E-tolls have not worked – Makhura looks to Ramaphosa for new model
26 February 2018
Johannesburg – Gauteng Premier David Makhura on Monday admitted that e-tolling had not worked and that he would be meeting President Cyril Ramaphosa to devise an alternative funding model.
"It is loud and clear for all to see that e-tolls have not worked," said Makhura.
Speaking at the State of the Province Address at the Gauteng legislature, Makhura said e-tolls had added to the cost of living for many motorists and public transport users in the province.
"Accordingly, I will engage President Ramaphosa in order to find a new and more equitable funding model to support the continued expansion of Gauteng's road network and public transport system. Please send me!" he said, repeating Ramaphosa's mantra which the president lifted from a Hugh Masekela's song, Thuma Mina .
Makhura began his address by congratulating Ramaphosa on becoming the new president, saying his election would herald a new dawn of hope, renewal and change for South Africa.
"We must first acknowledge that we are emerging from a period of pain, adversity and despair. It has been a difficult and trying time for citizens, businesses and even those of us who have been afforded the opportunity and responsibility to serve the people in government."
Gauteng among the best in education
Makhura said it could not be business as usual.
He said despite the fact that the country's economy created 300 000 jobs between 2014 and 2016, and another 400 000 jobs between 2010 and 2014, momentum had slowed down owing to tough macro-economic conditions, especially the downgrade of South Africa in 2017.
On education, Makhura said the province had consistently been among the best performing provinces in basic education.
"Our throughput rate is above 70%. In the 2017 Grade 12 results, Gauteng came second after Free State, while seven of our districts were in the top 10 nationally," he said.
Makhura also welcomed the introduction of free higher education for low-income tertiary students.
He stressed that more needed to be done to create jobs for the youth.
5 400 jobs needed a day
"Youth unemployment is the most acute and primary economic problem of our time. Economics shall fall if it fails to answer the question of how we resolve youth unemployment. Politics will have no future relevance if youth are left out."
There are close to two million young people who are not in employment, education or training.
"We need to create 5 400 jobs per day to eliminate unemployment. To halve unemployment we need to create 2 700 jobs per day."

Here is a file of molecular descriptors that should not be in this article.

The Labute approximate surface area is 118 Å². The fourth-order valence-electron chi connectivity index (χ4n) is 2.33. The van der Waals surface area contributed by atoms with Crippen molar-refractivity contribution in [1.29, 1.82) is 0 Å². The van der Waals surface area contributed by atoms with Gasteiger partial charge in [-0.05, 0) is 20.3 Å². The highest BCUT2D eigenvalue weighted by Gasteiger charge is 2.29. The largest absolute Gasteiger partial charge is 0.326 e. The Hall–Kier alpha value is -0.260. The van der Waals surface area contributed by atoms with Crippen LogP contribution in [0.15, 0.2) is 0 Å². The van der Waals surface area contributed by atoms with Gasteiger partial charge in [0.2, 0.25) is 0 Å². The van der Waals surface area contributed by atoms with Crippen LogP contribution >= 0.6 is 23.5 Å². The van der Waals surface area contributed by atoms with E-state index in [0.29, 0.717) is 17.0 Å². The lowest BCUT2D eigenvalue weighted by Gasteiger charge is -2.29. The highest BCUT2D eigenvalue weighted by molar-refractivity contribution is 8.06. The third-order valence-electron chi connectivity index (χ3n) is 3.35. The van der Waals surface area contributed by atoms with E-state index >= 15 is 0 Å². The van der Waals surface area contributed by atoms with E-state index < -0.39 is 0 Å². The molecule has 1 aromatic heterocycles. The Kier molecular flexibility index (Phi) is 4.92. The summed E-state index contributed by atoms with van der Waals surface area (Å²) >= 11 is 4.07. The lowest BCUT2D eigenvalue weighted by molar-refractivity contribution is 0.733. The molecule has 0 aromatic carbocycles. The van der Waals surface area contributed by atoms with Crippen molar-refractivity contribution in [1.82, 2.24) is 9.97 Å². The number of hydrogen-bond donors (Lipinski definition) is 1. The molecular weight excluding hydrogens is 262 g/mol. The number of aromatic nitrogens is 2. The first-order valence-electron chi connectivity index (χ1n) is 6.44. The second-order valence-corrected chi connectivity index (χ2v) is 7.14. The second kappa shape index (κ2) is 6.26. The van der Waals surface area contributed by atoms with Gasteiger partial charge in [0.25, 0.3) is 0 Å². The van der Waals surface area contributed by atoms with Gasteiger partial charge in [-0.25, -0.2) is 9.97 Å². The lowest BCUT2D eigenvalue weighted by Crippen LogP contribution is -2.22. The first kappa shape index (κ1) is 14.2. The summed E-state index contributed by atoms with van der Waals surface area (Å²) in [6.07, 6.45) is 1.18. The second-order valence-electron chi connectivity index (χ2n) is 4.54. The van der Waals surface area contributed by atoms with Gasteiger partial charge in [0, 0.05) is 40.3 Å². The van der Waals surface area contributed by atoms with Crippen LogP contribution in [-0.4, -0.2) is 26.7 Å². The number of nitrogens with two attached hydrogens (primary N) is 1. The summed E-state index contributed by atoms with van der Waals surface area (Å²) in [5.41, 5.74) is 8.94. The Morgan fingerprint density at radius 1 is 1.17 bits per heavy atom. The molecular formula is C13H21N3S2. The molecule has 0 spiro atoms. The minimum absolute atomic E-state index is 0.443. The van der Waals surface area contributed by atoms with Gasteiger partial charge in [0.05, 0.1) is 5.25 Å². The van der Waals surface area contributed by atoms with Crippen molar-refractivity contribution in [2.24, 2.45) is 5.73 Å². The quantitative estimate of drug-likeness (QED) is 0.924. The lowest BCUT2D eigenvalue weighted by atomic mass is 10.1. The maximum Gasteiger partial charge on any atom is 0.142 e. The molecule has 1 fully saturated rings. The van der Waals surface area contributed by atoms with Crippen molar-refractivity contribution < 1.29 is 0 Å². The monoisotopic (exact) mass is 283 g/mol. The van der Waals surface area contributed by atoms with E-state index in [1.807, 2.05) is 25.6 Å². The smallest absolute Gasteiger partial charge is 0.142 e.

He urged business to heed the call made by Ramaphosa to place unemployed young people in paid internships in companies across the economy.
The Gauteng government invested public money in the creation of broadband infrastructure towards the goal of 100% broadband connectivity in Gauteng by 2020, said Makhura.
He said to date, the province had connected more than 1 500km of network fibre, with 1 066 access sites, connecting schools, health facilities, libraries and community centres.
Township businesses 'squeezed'
He said attention needed to be paid to townships as there was a lot of potential.
A major crackdown was planned for illegally operated business, particularly in townships, said Makhura.
"This is a matter we must address boldly and decisively to enforce by-laws and trading regulations.
"Many township entrepreneurs are being squeezed out of businesses by this unlawfully operating foreigner-owned businesses."
Makhura also spent time apologising for the Life Esidimeni tragedy that led to the deaths of 144 psychiatric patients who were moved to ill-equipped NGOs.
"I dip my head in shame and once more apologise that this happened under my watch and I am totally committed to take corrective and remedial action to ensure that this never happens again," said Makhura.
Ethics council established
He said he would ensure that those that were criminally liable for the tragedy were prosecuted.
On ethical leadership, Makhura said a civil society-led ethics and anti-corruption advisory council had been established to be a clean governance watchdog.
"This ethics advisory council is already hard at work to help us crackdown on corruption wherever it manifests itself. Please lend a hand in the fight against corruption."
Makhura has met with the Special Investigation Unit to ensure that all outstanding cases were speedily concluded.
"It is unacceptable that many forensic investigations are instituted by departments, but there are no consequences on the part of wrongdoers."
He urged members of the executive council and heads of department to subject themselves to lifestyle audits.
Fight against crime
"We want to send a strong message that we are committed to probity, transparency and accountability in the conduct of public affairs. I call on all members of this legislature to join me in volunteering to subject ourselves to lifestyle audits."
More needed to be done to fight crime, he said.
"I am saddened that we are not yet winning the war against crime because the high rate of crime destroys the dreams of our people who yearn to live in safe and secure communities."
He urged communities to work together with the police to fight crime.
He welcomed the resolution of the ANC's 54 th national conference on the expropriation of land without compensation, saying land would unlock key economic centres.